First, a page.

WICKER PARK — Gold Star Bar, a nearly century-old Division Street watering hole known for its welcoming and unpretentious vibe, has been sold.
Longtime owner MaryAnn Reid confirmed to Block Club that her iconic Wicker Park bar at 1755 W. Division St. and the three-story 1890s apartment building it anchors was sold to John and Kate Leydon. The sale closed Friday, the Leydons said.
Reid, who bought the bar and building in 1990, plans to retire.
Reid and the Leydons declined to share the sale price.
Owning Gold Star won’t make the Leydons first-time bar owners. They also own a 72-year-old tavern, The G&L Fire Escape Tavern at 2157 W. Grace St. in North Center.
“Neighborhood taverns used to be on every corner and they have unfortunately become an endangered species. Kate and I want to do our part to preserve the history of the neighborhood meeting place,” Leydon said.
Elsewhere on Division Street, the Leydons own Ruby Room, a spa and bed and breakfast at 1743 W. Division St. and a corner building at 1700 W. Division St. that was recently home to fried chicken restaurant Buck’s, which closed last year.
The Leydons plan to preserve the bar’s legacy and keep many of the things that made Gold Star so beloved over the years, such as a pool table, free popcorn, art shows featuring local artists and the iconic neon sign.
“And the thought of that magnificent Gold Star sign being removed is something we want to do everything in our power to ensure will remain for generations to enjoy. We are honored MaryAnn has entrusted us to carry on the tradition,” Leydon said.
Gold Star’s long-running softball team will continue to be sponsored by the bar, Leydon assured.
The bar does not plan to close, but in the coming days it will undergo what Leydon said are “necessary upgrades while still honoring the history and celebrating the future.”
“Gold Star has a rich history. Nelson Algren and Art Shay were regulars. Baby Face Nelson, Al Capone’s brother and this list goes on. Back in the day, there was a stage and live music was on the menu. We are big fans of The Green Mill and The California Clipper and would love to bring that vibe to Wicker Park. Just ideas at this point,” Leydon said.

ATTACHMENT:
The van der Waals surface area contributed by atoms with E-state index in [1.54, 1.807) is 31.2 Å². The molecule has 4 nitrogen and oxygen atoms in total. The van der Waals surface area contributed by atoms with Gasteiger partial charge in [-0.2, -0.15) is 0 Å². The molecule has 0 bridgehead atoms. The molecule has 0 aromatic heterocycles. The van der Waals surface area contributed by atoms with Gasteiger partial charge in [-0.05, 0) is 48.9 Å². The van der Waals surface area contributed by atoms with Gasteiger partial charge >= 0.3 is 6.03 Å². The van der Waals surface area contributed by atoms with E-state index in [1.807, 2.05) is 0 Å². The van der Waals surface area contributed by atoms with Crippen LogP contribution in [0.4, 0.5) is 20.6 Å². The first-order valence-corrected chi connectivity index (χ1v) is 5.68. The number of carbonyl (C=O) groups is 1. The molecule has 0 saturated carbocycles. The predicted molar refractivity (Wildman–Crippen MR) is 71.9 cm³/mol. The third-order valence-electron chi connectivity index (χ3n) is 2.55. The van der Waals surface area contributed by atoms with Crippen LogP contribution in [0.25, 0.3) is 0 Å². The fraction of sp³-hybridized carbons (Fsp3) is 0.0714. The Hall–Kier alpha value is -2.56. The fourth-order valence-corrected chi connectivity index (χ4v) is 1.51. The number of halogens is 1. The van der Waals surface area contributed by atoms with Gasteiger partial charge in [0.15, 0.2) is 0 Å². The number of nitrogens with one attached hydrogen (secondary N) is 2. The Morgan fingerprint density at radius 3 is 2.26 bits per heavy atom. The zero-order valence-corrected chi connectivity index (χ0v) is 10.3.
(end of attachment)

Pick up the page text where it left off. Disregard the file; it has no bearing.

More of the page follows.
He added, “We are just beginning conversations with seasoned operators and music promoters with the intention of bringing on operational partners. We want to align ourselves with the right folks who share our passion for preservation, design, great service and a best in class bar program. Opportunities like this do not come along frequently and we want to do it right.”
For Reid, the fact the Leydons were eager to preserve the bar played a key role in her decision to sell her business to the couple.
“The legacy of preserving the bar is my top priority. I don’t want the sign to ever go down. I want to come back here for free popcorn,” Reid said.
Anchored by a bar with two floors of apartments upstairs, Gold Star’s history as a bar dates back to the Prohibition era.
Reid said a Polish woman named Vlasta Vucovic opened the bar in 1933 or 1934. The gold star embedded in cement in front of the bar was there when Reid bought the bar from Vucovic 28 years ago.
For several years, Reid’s daughter, Susan Stursberg, helped to run the bar and was Gold Star’s main bartender. Stursberg lost a battle to pancreatic cancer in December 2012 at age 45. Hundreds of mourners filled Club Foot to celebrate her life and impact on the neighborhood.
The building is teeming with history.
As noted in a DNAinfo feature on the city’s 12 oldest bars, the neon sign above Gold Star Bar in West Town still announces “Furnished Rooms” for rent by the hour, a holdover from the building’s seedy hotel days.
According to Liz Mason, who researched the bar for a walking tour of area dive bars, an antique key rack at the left of the front door of Gold Star Bar was for “ahem, well, let’s just say gentlemen could get with a prostitute in a room.”
That room by the hour key rack still hangs on the wall.
Leydon confirmed the history of the key rack and the upstairs rooms.
“It’s been operated as an apartment building for decades but pre- and post-Prohibition prostitutes worked in the bar and upstairs. The original owner would send a bus down to Navy Pier to pick up the sailors and bring them back to the Gold Star,” Leydon said.
The rooms for rent could come back, but as hotel rooms.
“If the community is open to it, we would love to explore the possibility of resurrecting the hotel. The more tourists we can introduce to the street/neighborhood, the better it is for all of us. Division street has come a long way, but I think I can speak for all business owners in the neighborhood: We need more people/business to prosper,” the Leydons said.